. the Lexington Leg-
Volume 121 ¢ Issue 27 ¢ Wednesday, July 8, 2009
JOHN H. MOSS
dies at 90
Tributes honor former:
mayor at service Monday
By ELIZABETH STEWART
Flags flew at half mast in Kings‘Moun-
tain Monday in honor and in memory of
former Mayor John Henry Moss, who died
July 1, 2009 and who was remembered in
tributes at his 11 a.m. Celebration of Life
service at First Baptist Church.
Mayor of Kings Mountain for 22 1/2
years before his retirement 20 years ago,
Moss was remembered, not only as Kings
~ Mountain's longest serving mayor and
“chief executive officer, but for religious,
civic, and professional baseball accom-
plishments over a lifetime of 90 1/2 years.
A Kings Mountain Police Honor Guard
stood solemnly, as the public came to Har-
ris Funeral Home Sunday for visitation.
The honor guard presented the colors at the
church service and escorted the family and
honorary pallbearers Rick Murphrey,
Woody Fish, Alan Stein, Denise Stallings
Jim Childers, Will Herndon, Dr. John
McGill, Tony Ruppe, Kelly Bunch, Jim
Lybrand, Glee E. Bridges, and Larry Ham-
rick Sr. Ushers were Will Herndon, Fred
Kiser, Jeff Mauney and Bob Suber. The
Celebration of Life service included con-
ment by organist
were his niece,
Linda Welch, Alan
Stein, President of
ends and Board
member of the
Kings Mountain Mayor Rick Murphrey,
Woody Fish, Gardner-Webb University of-
ficial and Denise Stallings, executive of
the Cleveland County Health Department,
who served with Moss on the Cleveland
County Sports Commission.
His pastor, Rev. Bill Jeffcoat, of St.
Matthew's Lutheran Church, delivered the
sermon and focused on scriptures, includ-
ing the Biblical passage, "I have fought the
good fight," as he shared with other speak-
ers ‘the legacies of John Henry Moss. The
former mayor was hailed as a good friend,
a hard worker, a leader, a giant, a family
man compassionate to children, his God-
given gifts of leadership and service and a
baseball legend in 43 cities he impacted in
115 ownership groups, the "King of Base-
ball: and 50 year president of the South At-
lantic League which was first the Western
Carolina League organized by Moss.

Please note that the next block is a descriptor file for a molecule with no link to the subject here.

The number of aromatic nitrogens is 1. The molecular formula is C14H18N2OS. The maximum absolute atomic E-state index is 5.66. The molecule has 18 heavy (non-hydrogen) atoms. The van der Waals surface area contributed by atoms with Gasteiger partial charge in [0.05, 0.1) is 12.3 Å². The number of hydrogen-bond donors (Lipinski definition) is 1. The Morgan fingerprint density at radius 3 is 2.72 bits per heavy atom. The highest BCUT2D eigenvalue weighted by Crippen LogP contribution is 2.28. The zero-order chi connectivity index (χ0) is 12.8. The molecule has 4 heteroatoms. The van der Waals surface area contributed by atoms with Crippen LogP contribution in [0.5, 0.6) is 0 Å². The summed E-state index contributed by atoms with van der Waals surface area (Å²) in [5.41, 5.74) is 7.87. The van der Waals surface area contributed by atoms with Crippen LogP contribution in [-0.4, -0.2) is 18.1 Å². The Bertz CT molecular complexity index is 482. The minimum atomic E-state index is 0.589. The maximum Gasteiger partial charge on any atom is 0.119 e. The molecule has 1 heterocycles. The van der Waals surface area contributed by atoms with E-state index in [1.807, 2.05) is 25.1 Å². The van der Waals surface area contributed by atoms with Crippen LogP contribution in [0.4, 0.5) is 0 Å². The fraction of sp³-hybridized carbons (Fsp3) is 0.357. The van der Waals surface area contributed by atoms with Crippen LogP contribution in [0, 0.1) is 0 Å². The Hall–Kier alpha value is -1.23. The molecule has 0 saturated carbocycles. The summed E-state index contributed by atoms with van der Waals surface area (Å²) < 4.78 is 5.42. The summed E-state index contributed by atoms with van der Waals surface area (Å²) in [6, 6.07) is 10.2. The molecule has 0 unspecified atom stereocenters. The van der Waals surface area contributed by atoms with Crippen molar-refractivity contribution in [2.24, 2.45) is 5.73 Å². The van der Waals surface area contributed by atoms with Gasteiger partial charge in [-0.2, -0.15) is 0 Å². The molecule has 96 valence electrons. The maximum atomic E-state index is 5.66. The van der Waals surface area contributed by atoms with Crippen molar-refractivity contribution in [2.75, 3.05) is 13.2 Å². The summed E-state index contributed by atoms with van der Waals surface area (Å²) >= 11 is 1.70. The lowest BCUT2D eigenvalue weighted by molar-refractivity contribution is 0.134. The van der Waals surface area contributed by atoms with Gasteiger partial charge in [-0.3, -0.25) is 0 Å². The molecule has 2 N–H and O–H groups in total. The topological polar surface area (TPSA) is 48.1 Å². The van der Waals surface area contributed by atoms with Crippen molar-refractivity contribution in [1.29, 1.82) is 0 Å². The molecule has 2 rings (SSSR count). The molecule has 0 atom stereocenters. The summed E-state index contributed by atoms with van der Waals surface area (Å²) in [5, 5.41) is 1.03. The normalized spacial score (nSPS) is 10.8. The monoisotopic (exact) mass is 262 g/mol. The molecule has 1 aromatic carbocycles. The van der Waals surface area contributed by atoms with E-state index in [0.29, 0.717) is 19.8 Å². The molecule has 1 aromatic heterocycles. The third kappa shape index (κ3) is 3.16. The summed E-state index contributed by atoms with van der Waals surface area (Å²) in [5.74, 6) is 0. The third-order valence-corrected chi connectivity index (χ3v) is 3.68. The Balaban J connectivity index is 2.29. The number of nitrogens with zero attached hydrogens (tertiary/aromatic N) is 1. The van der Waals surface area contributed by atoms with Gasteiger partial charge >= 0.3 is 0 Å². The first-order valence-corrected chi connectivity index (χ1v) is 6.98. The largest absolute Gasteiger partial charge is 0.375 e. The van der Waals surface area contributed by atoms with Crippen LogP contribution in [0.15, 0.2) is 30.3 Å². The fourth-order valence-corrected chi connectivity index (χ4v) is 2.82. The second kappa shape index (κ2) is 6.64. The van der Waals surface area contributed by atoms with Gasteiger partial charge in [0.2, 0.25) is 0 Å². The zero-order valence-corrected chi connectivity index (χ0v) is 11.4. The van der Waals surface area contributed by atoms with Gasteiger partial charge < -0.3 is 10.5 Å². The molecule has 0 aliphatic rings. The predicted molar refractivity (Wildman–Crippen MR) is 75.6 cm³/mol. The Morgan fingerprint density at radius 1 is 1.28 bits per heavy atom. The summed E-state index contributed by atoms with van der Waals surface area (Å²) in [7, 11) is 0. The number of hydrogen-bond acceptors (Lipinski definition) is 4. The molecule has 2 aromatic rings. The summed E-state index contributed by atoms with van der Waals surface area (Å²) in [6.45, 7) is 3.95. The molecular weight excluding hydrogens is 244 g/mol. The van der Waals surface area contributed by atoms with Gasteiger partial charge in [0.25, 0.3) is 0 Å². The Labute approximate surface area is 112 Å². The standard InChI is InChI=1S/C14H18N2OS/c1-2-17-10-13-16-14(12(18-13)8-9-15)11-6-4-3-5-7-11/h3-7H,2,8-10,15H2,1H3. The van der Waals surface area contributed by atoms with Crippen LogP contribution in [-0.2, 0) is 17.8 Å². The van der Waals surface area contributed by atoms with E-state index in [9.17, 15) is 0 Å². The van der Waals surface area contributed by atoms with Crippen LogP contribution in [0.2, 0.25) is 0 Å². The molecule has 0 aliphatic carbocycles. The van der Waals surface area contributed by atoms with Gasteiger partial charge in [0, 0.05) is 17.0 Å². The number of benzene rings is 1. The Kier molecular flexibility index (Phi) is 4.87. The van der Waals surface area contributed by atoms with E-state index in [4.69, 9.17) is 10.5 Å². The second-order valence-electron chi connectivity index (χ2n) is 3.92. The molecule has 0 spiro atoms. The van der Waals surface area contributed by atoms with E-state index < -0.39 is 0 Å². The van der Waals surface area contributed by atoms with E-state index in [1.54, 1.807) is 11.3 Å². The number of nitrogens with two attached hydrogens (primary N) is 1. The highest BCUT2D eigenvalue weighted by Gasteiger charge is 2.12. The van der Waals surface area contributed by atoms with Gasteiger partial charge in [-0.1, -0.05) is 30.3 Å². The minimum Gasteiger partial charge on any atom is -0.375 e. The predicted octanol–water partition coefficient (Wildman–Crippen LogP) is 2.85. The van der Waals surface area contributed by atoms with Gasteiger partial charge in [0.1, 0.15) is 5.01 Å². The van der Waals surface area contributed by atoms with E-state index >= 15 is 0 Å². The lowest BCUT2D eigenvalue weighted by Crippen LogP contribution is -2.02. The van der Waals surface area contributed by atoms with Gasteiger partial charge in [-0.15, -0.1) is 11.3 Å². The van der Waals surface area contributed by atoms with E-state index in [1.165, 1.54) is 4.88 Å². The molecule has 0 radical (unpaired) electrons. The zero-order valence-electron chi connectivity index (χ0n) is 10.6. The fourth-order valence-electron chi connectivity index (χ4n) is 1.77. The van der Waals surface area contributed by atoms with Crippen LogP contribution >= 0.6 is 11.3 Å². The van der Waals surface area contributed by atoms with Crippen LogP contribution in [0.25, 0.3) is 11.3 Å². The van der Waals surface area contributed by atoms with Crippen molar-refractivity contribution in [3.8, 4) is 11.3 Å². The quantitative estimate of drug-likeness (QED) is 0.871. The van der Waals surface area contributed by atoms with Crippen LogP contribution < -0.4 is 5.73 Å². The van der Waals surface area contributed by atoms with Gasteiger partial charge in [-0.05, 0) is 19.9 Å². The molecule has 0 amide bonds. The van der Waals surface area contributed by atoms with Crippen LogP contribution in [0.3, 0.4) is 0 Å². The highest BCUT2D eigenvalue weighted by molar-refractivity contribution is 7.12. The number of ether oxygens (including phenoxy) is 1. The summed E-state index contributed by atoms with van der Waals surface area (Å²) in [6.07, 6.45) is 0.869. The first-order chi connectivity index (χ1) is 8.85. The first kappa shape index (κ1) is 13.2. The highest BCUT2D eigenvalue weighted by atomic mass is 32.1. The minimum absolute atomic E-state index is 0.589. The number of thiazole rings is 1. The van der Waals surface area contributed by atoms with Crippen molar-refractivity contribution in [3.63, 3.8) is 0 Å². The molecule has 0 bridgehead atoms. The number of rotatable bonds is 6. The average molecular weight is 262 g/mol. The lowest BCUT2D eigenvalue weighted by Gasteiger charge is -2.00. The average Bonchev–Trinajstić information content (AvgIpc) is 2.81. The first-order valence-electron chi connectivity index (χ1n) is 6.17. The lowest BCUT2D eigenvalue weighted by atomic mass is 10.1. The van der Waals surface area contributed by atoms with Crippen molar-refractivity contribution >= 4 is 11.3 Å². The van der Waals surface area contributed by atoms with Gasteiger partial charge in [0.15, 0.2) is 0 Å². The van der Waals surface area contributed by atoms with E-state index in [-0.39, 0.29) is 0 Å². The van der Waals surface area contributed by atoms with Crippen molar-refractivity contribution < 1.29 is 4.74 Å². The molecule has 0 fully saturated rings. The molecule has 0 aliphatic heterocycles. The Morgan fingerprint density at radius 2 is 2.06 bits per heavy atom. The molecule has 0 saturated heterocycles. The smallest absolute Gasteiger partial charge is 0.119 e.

A father and grandfather figure, a men-
tor, a facilitator, a teacher, a Southern gen-
tleman, is how Stein described Moss.
"As he neared death John never retired,"
said Murphrey "He just kept working to
improve the quality of life for everyone.
Murphrey said Moss inspired him to get
.. See MOSS, Page 3A
Suspected serial shooter shot
Gunman's trail leads officers
from Gaffney to Gaston
By EMILY WEAVER
The same man, who police believe
wreaked havoc and took the lives of five
people during a week-long killing spree in
Gaffney, was shot and killed early Monday
morning in Gaston County.
The manhunt for the serial killer spread
across state and county lines over the Inde-
pendence holiday weekend, Officers from
the Cleveland County Sheriff's Department,
Grover Police Department and State High-
way Patrol aided South Carolina law en-
forcement in patrolling the border and
setting up road blocks to find the suspect
plastered on wanted posters.
FABULOUS FOURTH B
. It was rumored that at one license check
in Grover a man leapt from a vehicle much
like the champagne-colored Ford SUV on
the wanted posters to evade arrest.
But that rumor was false, according to
Grover Police Chief Todd Martin.
He has been working with other law en-
forcement agencies on the case.
"We have set up check stations at the
state line for several days now," he said.
"We have not had any sign of him in
But hundreds of calls offering tips, leads